Having once played top level badminton, I can assure you that there's very little more that I, or many of my mates, could have done in terms of effort. I have seen players from other countries play and there is very little that differentiates them from us. After coming to USA I realise that elite athletes here don't work any harder than us in training. So where does the difference come from? To understand that, take the following analogy. Consider two kids. One from one of the proper metros in India, say Bombay. The other from some less developed town, say Kohima. Both decide from a young age that they want to make it to the IITs. Let us even that the chap from Kohima is smarter and works harder. What are his chances of beating the guy from Bombay? The guy from Bombay has an entire system at his fingertips. People ahead of him have excelled and shown the path to success. People around him are currently doing research and figuring out ways to make him better. What chance does the guy from Kohima stand. If he makes it to the top 1000 in the entrance he should be applauded. Not treated as a loser. Similarly, for any Indian sportsman, just to make it to Olympics, is an incredible achievement. He would have overcome tremendous odds and made huge sacrifices to get there We should not speak lightly of his achievements. Obviously I'm not talking about the ones born with the proverbial silver spoon and who trained in foreign countries.

So what is the problem with sports in India. The glaring one is the lack of a sporting culture among the general population. The orientation toward that needs to start at schools. But we have our limitations. We are a developing country. First lets get all our kids to go to school. Then we can focus on improving the school environment. So that's a far away goal for now.

What else can we do? It is laughable to say that the government doesn't help. Why should the government develop sports in India. What return is there on that investment? Is that how it is done all over the world? Few people realise this, but India does have an excellent structure to nurture sporting talent. Sports authority of India have set up sports camps in numerous states. Kids come it at roughly ten years of age. Assuming they pass a few physical tests, they are housed, fed, trained and given an education, all at government cost. If they make it to the national team, they often get a job in the public sector. Unfortunately, like everything else in India, this structure is rooted in corruption. Bureaucracy eats away most of the funds. Camps get cancelled, gear does not arrive, coaches run from pillar to post to get basic facilities allotted. Even so, the skeleton is in place for a sport to grow. Then why doesn't it?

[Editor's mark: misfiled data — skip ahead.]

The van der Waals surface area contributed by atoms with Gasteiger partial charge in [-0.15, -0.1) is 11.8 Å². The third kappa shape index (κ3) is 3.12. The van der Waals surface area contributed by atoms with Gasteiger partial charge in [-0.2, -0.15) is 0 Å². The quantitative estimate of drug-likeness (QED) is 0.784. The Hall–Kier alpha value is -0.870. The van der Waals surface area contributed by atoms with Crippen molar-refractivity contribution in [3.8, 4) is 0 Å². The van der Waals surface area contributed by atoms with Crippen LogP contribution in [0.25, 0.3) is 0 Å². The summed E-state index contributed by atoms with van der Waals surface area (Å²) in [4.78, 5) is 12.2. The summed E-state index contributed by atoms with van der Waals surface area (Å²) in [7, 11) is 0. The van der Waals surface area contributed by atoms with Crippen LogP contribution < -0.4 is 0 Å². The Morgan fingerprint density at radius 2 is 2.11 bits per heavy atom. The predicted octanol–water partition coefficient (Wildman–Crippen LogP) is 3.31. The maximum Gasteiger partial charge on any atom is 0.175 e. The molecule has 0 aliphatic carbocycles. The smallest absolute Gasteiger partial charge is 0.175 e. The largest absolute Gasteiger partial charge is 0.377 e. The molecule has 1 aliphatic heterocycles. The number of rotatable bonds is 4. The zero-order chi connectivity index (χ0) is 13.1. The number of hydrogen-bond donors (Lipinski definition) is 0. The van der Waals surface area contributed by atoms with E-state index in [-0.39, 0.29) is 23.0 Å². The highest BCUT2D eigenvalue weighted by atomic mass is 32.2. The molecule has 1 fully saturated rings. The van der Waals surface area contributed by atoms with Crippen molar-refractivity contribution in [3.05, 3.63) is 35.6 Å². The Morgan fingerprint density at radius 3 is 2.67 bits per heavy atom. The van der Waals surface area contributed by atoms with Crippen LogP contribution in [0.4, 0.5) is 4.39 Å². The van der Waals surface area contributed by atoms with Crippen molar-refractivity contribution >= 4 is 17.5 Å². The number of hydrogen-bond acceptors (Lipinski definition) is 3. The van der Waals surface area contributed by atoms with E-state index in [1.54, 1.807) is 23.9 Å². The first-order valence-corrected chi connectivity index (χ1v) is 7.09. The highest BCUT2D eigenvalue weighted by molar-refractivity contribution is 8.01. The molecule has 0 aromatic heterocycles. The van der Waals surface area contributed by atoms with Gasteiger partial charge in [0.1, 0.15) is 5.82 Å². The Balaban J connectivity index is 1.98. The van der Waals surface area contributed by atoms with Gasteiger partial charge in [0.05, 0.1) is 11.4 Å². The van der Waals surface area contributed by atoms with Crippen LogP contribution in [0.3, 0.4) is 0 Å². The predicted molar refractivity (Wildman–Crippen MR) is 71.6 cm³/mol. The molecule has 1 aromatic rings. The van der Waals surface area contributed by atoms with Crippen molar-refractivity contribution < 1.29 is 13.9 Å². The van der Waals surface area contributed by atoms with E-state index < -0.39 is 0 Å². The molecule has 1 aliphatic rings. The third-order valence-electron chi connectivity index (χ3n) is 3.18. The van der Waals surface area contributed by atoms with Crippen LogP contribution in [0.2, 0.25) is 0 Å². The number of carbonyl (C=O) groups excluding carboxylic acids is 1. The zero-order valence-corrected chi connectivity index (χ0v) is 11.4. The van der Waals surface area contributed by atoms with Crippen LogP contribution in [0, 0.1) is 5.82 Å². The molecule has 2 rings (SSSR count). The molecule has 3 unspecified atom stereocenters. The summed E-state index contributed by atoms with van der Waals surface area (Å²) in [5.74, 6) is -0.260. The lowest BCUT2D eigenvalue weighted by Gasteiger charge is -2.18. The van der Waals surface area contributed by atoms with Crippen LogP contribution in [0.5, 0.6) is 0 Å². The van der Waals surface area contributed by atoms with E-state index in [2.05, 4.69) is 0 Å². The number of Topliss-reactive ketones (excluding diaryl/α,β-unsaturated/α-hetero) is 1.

To understand that we need to look no further than that malaise that has spread to all walks of life in India .. political goons. In every sport in India, these scoundrels are kings. All they do is sit with a begging bowl in front of the government. Government funds are just a means for politicians to pay off their goons with taxpayers money. Once the funds are allotted they fall upon it like rabid dogs. They go on tours all over the world. Umpiring workshops, fact finding missions, booze parties etc etc. And when the last penny is spent, they pick up their begging bowl and sit again. These monsters actively ensure that sport does not grow in India. That is in their interest. If the sport grows, money flows in. And once it becomes a business, businessmen with a nose for profit will step in. Then the sport will become professional and organised and there will be no place for these goons. These guys know that and they will never let that happen. Cricket somehow managed to slip through their fingers. So Cricket is the lucky one. It isn't the one killing all other sports.

Is there a solution to this mess? Yes, but it's going to take some time. As I mentioned before, our biggest problem is that we, as a nation, don't care too much about sports. Each sport needs love and attention. Be it tennis, badminton, squash, we need people who are willing to nurture the game, grow it from the grassroots. People who will stand up and question injustice. And that cannot be just one or two people, it needs to be a movement. To that end, we need to start Amateur leagues in cities. Leagues for people of all ages and skill levels. Not just for champion sportsmen. Leagues that are outside this corrupt system of ours. Small clubs, weekend matches, a season ending playoff and a rolling trophy. Once there is a critical mass of enthusiasts the corruption in our present system will come down by itself. And it will happen. One day these leeches bleeding my beloved badminton dry will wake up to a sport so huge it is crushing them under its weight.

And oh! my friend who wrote that blog .. please don't call us inferior. We are what we think we are. We have survived thousands of years and thousands of invaders in this land we call home. We drove out Alexander, we drove out the Moguls, we drove out Genghis Khan and finally we drove out the British. If we were inferior, we would have been a footnote in history, not the second most populous nation in the world.